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Parents, talk to child about sex

by Nicky Willey & Northwest Community Health Center
| October 15, 2010 8:39 PM

“Let’s talk …” These are two very simple words, but for many parents, they are not so simple when the rest of the sentence is “… about sex.”

While it may be uncomfortable, especially at first, research continues to show that children and teens want to receive their information about sexual health from their parents and caregivers. And the simple fact is that parents have an enormous influence on their children’s decisions about sex and other risk-taking behaviors – more than friends, the media or teachers.

Each year the National Campaign to Prevent Teen Pregnancy commissions an independent survey of adults and teens nationwide. Many of these questions focus on parents and their role in preventing teen pregnancy. Collected here is a sampling of polling results that parents may find of interest:

• Who adults believe most influence teens’ decisions about sex: teens’ friends.

• Percentage of teens who say it would be easier for them to postpone sexual activity and avoid teen pregnancy if they were able to have more open, honest conversations with their parents: 87 percent.

• Percentage of teens who say they haven’t had a single such conversation with their parents: 37 percent.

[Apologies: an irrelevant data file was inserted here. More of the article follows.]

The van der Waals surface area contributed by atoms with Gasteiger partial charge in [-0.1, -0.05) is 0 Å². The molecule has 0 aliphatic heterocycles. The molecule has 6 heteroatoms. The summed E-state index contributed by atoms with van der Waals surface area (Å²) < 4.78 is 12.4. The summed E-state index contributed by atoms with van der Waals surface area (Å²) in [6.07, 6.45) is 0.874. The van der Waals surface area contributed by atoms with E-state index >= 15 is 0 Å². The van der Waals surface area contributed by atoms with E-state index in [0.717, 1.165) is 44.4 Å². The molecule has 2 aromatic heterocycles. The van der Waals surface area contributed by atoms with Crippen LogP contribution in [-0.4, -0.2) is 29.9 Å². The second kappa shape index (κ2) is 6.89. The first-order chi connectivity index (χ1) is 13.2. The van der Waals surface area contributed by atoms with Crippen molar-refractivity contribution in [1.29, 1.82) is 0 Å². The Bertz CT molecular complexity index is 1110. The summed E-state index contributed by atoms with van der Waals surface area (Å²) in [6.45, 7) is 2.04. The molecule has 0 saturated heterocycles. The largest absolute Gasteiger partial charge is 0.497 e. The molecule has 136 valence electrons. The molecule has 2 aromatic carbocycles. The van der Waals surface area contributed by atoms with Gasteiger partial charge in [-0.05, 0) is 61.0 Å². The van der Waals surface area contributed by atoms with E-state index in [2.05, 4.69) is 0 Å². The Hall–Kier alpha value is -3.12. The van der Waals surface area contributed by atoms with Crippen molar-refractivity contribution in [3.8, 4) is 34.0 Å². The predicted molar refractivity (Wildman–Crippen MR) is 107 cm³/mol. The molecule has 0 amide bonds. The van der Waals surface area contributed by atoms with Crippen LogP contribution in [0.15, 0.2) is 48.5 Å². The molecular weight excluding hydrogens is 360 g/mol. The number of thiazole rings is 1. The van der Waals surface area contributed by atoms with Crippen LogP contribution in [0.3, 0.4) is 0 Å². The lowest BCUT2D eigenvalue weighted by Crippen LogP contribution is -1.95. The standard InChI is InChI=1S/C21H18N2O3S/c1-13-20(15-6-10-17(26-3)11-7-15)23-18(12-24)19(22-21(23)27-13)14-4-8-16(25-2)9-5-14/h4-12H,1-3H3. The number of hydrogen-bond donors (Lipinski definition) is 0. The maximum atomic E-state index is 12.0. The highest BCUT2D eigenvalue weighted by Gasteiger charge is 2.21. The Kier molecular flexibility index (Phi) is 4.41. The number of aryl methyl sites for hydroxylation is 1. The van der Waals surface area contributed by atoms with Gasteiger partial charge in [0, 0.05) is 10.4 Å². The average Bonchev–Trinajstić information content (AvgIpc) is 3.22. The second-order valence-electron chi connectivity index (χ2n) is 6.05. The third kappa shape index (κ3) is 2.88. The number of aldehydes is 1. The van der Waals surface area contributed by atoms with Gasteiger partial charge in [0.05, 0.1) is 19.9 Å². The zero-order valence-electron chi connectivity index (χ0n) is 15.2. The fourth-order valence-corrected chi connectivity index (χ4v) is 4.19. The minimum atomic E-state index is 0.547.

• Percentage of parents of teens who believe they should talk to their kids about sex but often don’t know what to say, how to say it or when to start: 90 percent.

So, if the kids want to talk, how does a parent get started? Initiating conversations about the facts of life may be difficult for some parents because they did not grow up in an environment where the subject was discussed.

Some parents may be afraid they do not know the right answers or feel confused about the proper amount of information to offer. To help, here are 10 tips from the experts at Advocates for Youth:

• First, encourage communication by reassuring kids that they can talk to you about anything.

• Take advantage of teachable moments. A friend’s pregnancy, news article or a TV show can help start a conversation.

• Listen more than you talk. Think about what you’re being asked. Confirm with your child that what you heard is in fact what he or she meant to ask.

• Don’t jump to conclusions. The fact that a teen asks about sex does not mean they are having or thinking about having sex.

• Answer questions simply and directly. Give factual, honest, short and simple answers.

• Respect your child’s views. Share your thoughts and values and help your child express his or hers.

• Reassure young people that they are normal – as are their questions and thoughts.

• Teach your children ways to make good decisions about sex and coach them on how to get out of risky situations.

• Admit when you don’t know the answer to a question. Suggest the two of you find the answer together on the Internet or in the library.

• Discuss that at times your teen may feel more comfortable talking with someone other than you. Together, think of other trusted adults with whom they can talk.

October is “Let’s Talk Month,” a national campaign that supports parents in making stronger connections with their children and in talking honestly and openly about sexual health and relationships.

For more resources about how to be your children’s primary sexual health educator, visit the following sites: www.moappp.org;

www.advocatesforyouth.org; or www.teenpregnancy.org. Or, call myself at 293-3755, ext. 231.

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(Nicky Willey is the clinical coordinator at Northwest Community Health Center).